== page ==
Ear Yee! Ear Yee!
Hear all about it! This is a fine weekend to work on your home sound system, isn’t it?
We are going through a modest upgrade to the home studio here at UrbanSurvival in order to get back into podcasting with gear that sounds (slightly) better than run-of-the-mill podcasts.
In the process, you might enjoy a walk-through of several audio/sound concepts that may immeasurably increase your enjoyment of the “hi-fi” experience.
Easy: “A Person who enjoys hearing ultra-clean sound in an acoustically appropriate setting at levels enabling full enjoyment of what the Artist, Producer, and Label wanted to present.”
Here are our top giveaways that Reveal Non-Audiophiles:
Too much bass.
People love bass. It comes produced into a lot of hip-hop and urban. But, too much bass is a very bad thing. Because the more bass you like, the more attention to detail is required in your system. Above all, you want a system which will cleanly reproduce exactly what the Label released. Not just something that will set off seismographs two counties over!
A lot of people have good stereo amplifiers driving a couple of good quality speakers and they believe that’s a good system. And, it may well be.
However, if you have a complex system – not some company’s idea of what they then will sell and think sound right for a particular price point – then at a minimum you will bi-amp. And what we’re wiring up now is tri-amped speakers.
The reason – even with a woofer-mid-tweeter “in the box” – is that when an amplifier is pushing out a fair bit of power, on peaks all the power will be going to whichever speaker is involved.
Say there’s this Van Halen riff you love. When the woofer is maxed out, the lower mids can falter. Or, the sparkle in the guitar’s upper harmonics will sound “flat.” Just not “there.”
If your source is wired to drive three amps, then no one range runs out of power. It’s a much more dynamic sound when dialed in.
What is speaker phasing? Simply: When you connect a battery (like a D cell, right?) and have the grills off, do the speakers push the same direction?
If they do – and your amp wiring is not crossed! – the speakers are said to be in phase. With some practice, like on this test page over at AudioCheck.net, you can do some blind test listening and see how good your ears are. It’s humbling for newbies. Takes practice to keep sharp, too.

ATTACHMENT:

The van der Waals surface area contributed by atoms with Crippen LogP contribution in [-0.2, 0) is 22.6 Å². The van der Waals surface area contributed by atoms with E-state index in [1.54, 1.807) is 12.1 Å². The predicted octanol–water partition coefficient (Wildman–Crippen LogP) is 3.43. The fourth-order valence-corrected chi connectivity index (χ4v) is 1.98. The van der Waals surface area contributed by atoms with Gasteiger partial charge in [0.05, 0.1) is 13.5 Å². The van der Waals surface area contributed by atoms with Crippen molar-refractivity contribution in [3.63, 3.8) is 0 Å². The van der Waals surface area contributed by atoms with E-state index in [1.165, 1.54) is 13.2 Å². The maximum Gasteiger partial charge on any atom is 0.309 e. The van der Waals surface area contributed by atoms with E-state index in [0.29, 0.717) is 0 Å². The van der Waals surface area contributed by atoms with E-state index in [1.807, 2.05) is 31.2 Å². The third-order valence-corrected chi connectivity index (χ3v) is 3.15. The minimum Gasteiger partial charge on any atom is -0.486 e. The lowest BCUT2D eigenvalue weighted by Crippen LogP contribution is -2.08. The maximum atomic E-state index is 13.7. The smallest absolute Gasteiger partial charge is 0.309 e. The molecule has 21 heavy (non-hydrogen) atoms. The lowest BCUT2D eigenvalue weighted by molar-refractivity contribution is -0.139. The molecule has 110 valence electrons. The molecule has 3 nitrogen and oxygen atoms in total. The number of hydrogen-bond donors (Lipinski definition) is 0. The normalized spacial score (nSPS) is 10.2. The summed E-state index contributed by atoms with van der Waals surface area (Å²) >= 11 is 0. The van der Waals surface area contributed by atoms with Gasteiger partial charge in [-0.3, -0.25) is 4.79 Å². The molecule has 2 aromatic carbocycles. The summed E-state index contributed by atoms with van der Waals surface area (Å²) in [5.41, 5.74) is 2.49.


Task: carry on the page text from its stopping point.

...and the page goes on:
Too Loud or Too Quiet.
An audiophile will generally like to listen to music at around 90-100 dB level. But it’s a trade-off. Playing tracks louder will get you more definition – no question. But, over time (try on 20 years in radio on-air studios “rocking out”) and your ears will get some “mileage on them.”
The first way this comes through is in attenuation of senior’s upper frequency hearing. Thing is, if it helps you hear the music like you “remember” it, jack that treble up and rock with it.
Idiotic EQ Settings
Let me tell you some “old school” technique here. Back in 1966, age 16, I got my first class commercial radio ticket. That was the key to being a transmitter engineer age 16 and $10 bucks an hour. Minimum wage back then was $1.25 an hour so 8-times Minimum Wage would be like $58 an hour today. And while still in high school – reading meters every half-hour as required at directional radio stations. (It was also called ‘babysitting’ the DJ’s who had third class licenses.) Min Wage bumped to $1.40 the following year, still imagine a making $51.25 while still in high school….
So one night, my boss, Lloyd Jones, picks me up at the house (11:30 at night) and we drive half an hour out to the KYAC (“The Soul of the City”) transmitter site in Kirkland, Wa. Turn on the transmitter and get ready to do an “audio proof of performance.” Experimental period started at midnight. Walt Jameson, a long-time PNW P.E. was there too. We were early members of the Seattle SBE chapter.
For the next 5-hours we twiddled and fiddled and got the RCA audio console and the venerable Collins 21-M to “play” to the FCC rules of the time. Flat audio response (from the console) out to the modulation monitor + or – 2db from 20 Hz up to 7.5 KHz. As a practical matter, AM transmitters only need to be ‘flat’ to over 5 KHz. The better the high-end frequency response, the wider the signal became. And 10 KHz wide was the regulatory objective.
More highs in the audio sounded great, but adjacent channel interference, blah blah.. FM would some along with Stereo going mainstream shortly thereafter.
Don’t quote me on this, but I think the Rules now (Section 73.44) call for down 25 dB at 10.2 KHz.
“How does this relate to ‘idiotic EQ?”
Just coming to that: You’ll notice that what we were doing (back in the day) was working our butts off to get to linearity. Basically from bottom end of bass up to 10 KHz. Oh, it was glorious. I’d adjust the audio generator, Lloyd would work his magic on the console (going through all the channels, individually) and Walt (before he earned his P.E. as I recall, but been years) putting it on graph paper and doing the pencil work.
Noise had to be -45 dB through the system and dead flatt (as close as we could get it) + or – 2 dB. Remarkably, it worked. One audio channel had a couple of dried up caps and was failing, but we soldering in new ones and it was golden.
If you’re adding much more than 10 dB with a graphic equalizer, or even less parametric, then you may have unrecognized linearity issues with your system.
How to Do a “Studio Proof”
There are two main approaches. One way is the “engineering” approach. This involves a very good quality audio generator, an AC voltmeter (at your speakers) and (with more wiring) a distortion analyzer.
“Great…how much for those?”
Ummm…not much change back from a $400 bill on eBay. Maybe $140 for something in software…but that brings its own set of problems. And no, we’re NOT going to mess with telling you how to wire up a distortion analyzer test. AYFKM?
If you want, though, you can shop for a distortion analyzer on eBay over here.
There Is An Easier Way!